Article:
RCAP further explains that this diversity in experience is reflected in Indigenous peoples’ visions of government. It should not be surprising that different Indigenous people (both individually and collectively) have different visions and aspirations of the most ideal governance system. For example, some traditionalists advocate a return to the hereditary chief and clan system, while some members in the same community feel the Indian Act band council and electoral system is working fine and should be maintained.
It is important to note that despite these differences, Indigenous visions of government tend to have a common core. The Commission summarized these visions into two general goals: territorial and communal (RCAP 1996 vol. 2 “Governance,” part A, 42)
Territorial visions involve greater authority over a traditional territory and its inhabitants, whether this territory is exclusive to a particular Indigenous people or shared with others.
Communal visionsinvolve greater control over matters that affect the particular Indigenous nation in question: its culture, identity and collective well-being.
According to RCAP, these two general goals are complementary rather than contradictory. Many Indigenous nations seek both goals concurrently. For example, BC First Nations and the provincial government negotiate Education Delegation Agreements that ensure that schools within the particular traditional territory include appropriate cultural and language instruction for all students.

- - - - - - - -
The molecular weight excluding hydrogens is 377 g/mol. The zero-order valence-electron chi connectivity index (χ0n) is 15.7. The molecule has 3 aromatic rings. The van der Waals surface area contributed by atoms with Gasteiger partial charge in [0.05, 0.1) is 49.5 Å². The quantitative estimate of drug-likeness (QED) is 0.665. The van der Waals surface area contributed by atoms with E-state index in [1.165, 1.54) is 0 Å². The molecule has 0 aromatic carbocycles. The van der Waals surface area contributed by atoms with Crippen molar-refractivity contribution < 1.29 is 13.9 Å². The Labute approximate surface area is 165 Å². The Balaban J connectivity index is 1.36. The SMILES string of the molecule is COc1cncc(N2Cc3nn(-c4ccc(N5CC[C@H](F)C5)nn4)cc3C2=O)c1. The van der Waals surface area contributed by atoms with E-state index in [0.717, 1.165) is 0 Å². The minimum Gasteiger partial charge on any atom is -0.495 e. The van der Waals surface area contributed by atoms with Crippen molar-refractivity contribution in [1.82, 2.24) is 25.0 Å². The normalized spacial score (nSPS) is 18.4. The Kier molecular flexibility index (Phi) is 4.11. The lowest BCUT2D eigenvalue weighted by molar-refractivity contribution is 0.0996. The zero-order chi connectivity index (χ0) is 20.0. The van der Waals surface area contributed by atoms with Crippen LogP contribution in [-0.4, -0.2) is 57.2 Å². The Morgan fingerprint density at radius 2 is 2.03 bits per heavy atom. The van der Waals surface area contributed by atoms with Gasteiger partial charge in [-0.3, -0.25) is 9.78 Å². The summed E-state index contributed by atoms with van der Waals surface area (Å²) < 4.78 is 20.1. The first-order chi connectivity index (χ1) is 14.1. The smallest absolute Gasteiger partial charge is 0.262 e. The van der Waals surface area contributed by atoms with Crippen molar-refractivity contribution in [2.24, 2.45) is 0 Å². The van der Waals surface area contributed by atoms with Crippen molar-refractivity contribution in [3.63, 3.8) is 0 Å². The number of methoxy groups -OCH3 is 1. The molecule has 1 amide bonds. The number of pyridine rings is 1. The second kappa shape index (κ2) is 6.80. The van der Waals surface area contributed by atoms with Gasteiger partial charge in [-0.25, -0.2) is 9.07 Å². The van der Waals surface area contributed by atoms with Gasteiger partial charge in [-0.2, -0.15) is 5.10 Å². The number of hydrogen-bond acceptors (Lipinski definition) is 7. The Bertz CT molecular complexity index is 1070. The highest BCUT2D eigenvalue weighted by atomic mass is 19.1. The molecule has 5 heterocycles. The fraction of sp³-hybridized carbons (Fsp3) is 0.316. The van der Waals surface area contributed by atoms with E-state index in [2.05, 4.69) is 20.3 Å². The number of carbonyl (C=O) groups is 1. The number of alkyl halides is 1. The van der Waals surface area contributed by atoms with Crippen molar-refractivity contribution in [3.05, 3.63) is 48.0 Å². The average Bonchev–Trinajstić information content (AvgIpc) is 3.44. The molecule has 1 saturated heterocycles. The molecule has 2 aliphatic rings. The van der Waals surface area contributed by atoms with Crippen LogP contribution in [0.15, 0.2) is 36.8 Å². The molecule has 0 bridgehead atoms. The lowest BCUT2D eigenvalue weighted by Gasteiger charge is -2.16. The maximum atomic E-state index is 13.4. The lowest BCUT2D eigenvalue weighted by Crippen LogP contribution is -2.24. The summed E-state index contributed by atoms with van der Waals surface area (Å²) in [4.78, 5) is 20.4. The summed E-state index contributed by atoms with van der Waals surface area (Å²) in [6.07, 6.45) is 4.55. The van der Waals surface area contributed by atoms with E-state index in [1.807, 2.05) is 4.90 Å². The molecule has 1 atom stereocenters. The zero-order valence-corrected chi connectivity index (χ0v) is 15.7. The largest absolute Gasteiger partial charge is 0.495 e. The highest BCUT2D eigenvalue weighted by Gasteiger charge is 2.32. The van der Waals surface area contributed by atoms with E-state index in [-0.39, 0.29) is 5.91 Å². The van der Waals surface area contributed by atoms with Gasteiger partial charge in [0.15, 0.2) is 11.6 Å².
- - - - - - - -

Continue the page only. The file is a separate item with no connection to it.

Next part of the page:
Historical Forms of Indigenous Government
Jim Miller (2004) explains that European newcomers did not recognize the Indigenous societies they met from the sixteenth century onward as coherent, self-governing communities. He also explains that there should be no doubt that Indigenous self-government existed at contact. There were various systems of Indigenous government in place at the time of contact.
One example is the Mi’kmaq who occupied an extensive territory with a system of government that looked closely like federalism. Their population was distributed over much of the Maritimes, living in communities that could range in size from fifty to several hundred. The communities were organized into seven districts, each with its own name and governing council. In addition to community leaderships and district councils, the Mi’kmaq also claim a grand council that could mediate interests between districts and handled issues for all regions. The extended Mi’kmaq government was also part of the Wabaknaki Confederancy, an alliance organization intended for self-defence against other indigenous groupings. (Miller 2004, 56)